I've found one particularly striking major difference.
In Mahayana, you'll find lots of teachings on the inseparability of samsara and nirvana.
Wanting nirvana in preference to samsara is sometimes seen as a hindrance in itself.
This is almost heretical in Theravada. To oversimplify, in Theravada, samsara is to be totally abandoned and nirvana is to be obtained.
Related to this, whereas in Zen you often speak of already being enlightened, in Theravada, enlightenment is something extremely rare that takes countless lifetimes to attain.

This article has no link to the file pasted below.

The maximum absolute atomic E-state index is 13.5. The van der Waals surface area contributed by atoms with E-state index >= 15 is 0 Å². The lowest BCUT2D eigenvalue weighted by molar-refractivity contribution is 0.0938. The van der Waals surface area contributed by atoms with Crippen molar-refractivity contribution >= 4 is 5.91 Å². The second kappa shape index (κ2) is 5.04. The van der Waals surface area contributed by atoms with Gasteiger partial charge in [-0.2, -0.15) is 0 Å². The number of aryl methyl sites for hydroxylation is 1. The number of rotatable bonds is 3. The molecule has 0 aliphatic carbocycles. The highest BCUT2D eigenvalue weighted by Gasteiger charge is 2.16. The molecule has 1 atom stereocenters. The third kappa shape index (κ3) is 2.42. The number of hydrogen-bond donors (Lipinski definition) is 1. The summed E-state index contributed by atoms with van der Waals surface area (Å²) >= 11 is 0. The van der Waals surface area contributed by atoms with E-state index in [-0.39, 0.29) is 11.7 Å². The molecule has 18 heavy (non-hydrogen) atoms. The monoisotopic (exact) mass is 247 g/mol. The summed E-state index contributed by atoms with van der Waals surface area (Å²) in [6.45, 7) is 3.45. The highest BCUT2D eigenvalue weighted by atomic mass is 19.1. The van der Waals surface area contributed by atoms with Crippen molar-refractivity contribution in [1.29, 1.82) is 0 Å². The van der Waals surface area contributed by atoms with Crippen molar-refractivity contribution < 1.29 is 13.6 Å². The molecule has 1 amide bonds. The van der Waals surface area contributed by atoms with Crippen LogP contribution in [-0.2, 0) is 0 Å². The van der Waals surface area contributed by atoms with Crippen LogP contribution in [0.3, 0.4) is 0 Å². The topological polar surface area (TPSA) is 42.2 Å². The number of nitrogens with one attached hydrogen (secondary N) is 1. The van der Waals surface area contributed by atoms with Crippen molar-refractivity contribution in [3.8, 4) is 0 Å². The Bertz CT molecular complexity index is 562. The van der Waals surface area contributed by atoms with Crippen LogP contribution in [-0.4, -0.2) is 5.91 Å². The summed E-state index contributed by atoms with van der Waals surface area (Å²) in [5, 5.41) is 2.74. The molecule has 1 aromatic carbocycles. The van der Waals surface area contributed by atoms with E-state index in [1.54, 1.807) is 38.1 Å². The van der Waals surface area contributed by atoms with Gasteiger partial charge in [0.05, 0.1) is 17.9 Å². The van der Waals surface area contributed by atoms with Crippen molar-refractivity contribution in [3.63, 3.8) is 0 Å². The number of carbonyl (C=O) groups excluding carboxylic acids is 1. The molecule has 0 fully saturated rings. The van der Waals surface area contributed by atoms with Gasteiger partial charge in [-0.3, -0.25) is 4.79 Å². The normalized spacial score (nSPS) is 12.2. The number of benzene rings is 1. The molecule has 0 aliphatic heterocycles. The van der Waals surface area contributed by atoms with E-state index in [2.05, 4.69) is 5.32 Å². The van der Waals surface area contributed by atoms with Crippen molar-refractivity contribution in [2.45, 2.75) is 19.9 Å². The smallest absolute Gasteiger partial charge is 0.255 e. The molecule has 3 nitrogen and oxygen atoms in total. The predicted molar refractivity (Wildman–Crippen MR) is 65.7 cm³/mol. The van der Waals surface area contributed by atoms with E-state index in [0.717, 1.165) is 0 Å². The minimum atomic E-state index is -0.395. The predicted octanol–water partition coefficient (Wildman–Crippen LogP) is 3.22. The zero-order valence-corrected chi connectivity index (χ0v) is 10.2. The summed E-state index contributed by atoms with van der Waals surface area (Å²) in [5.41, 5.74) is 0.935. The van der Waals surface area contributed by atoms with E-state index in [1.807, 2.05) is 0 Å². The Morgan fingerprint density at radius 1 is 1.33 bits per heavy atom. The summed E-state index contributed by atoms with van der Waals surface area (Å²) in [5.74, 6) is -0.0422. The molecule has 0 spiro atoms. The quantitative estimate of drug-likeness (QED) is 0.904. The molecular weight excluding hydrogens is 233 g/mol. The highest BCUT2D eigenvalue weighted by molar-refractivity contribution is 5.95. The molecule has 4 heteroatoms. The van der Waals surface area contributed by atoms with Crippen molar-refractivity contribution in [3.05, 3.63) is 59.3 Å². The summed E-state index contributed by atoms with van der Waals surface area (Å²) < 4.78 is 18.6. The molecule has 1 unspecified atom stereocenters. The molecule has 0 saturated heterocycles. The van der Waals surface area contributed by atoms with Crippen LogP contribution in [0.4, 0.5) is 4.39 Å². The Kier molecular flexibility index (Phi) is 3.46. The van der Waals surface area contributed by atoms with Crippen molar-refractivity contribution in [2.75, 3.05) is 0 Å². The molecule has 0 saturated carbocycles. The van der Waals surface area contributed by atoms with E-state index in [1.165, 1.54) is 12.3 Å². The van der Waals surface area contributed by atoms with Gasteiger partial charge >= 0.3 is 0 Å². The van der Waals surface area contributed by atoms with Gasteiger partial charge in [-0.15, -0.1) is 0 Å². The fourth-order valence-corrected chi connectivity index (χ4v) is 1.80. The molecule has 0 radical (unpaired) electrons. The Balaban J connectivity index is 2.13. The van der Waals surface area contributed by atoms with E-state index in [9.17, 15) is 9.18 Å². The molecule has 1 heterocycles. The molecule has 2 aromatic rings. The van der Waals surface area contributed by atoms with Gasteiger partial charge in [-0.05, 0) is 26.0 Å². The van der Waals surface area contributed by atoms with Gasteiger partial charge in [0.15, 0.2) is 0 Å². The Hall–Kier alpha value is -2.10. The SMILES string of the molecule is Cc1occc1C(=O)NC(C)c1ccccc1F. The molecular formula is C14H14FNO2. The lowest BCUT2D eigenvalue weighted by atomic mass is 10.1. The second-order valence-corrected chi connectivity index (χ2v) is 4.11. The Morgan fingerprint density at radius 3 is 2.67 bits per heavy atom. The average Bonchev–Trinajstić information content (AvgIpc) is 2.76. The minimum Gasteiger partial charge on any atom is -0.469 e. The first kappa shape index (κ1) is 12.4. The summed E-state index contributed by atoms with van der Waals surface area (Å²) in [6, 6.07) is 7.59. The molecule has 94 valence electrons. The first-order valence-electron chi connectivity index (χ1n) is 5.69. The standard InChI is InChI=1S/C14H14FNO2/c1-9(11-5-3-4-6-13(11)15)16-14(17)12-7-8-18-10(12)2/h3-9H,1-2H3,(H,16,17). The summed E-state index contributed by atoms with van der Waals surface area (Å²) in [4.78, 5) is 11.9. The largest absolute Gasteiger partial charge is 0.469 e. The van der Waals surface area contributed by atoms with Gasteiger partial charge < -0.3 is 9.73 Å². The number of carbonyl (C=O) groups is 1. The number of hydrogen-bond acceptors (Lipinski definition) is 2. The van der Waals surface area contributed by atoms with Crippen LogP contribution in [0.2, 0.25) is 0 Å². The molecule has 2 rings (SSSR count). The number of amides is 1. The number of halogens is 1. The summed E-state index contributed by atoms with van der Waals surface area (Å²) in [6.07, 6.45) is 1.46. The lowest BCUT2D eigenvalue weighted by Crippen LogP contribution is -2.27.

That's what immediately springs to mind. Hope I'm not too far off.
As you might expect, the huge factors of distance, time, and culture have resulted in many differences in how the Dharma has manifested.
Namu Amida Butsu
"When people of the Pure Land school chant Namu amida butsu, they are doing zazen with their mouths, and when we do zazen, we are performing Namu amida butsu with our whole body." - Kosho Uchiyama (Opening the Hand of Thought)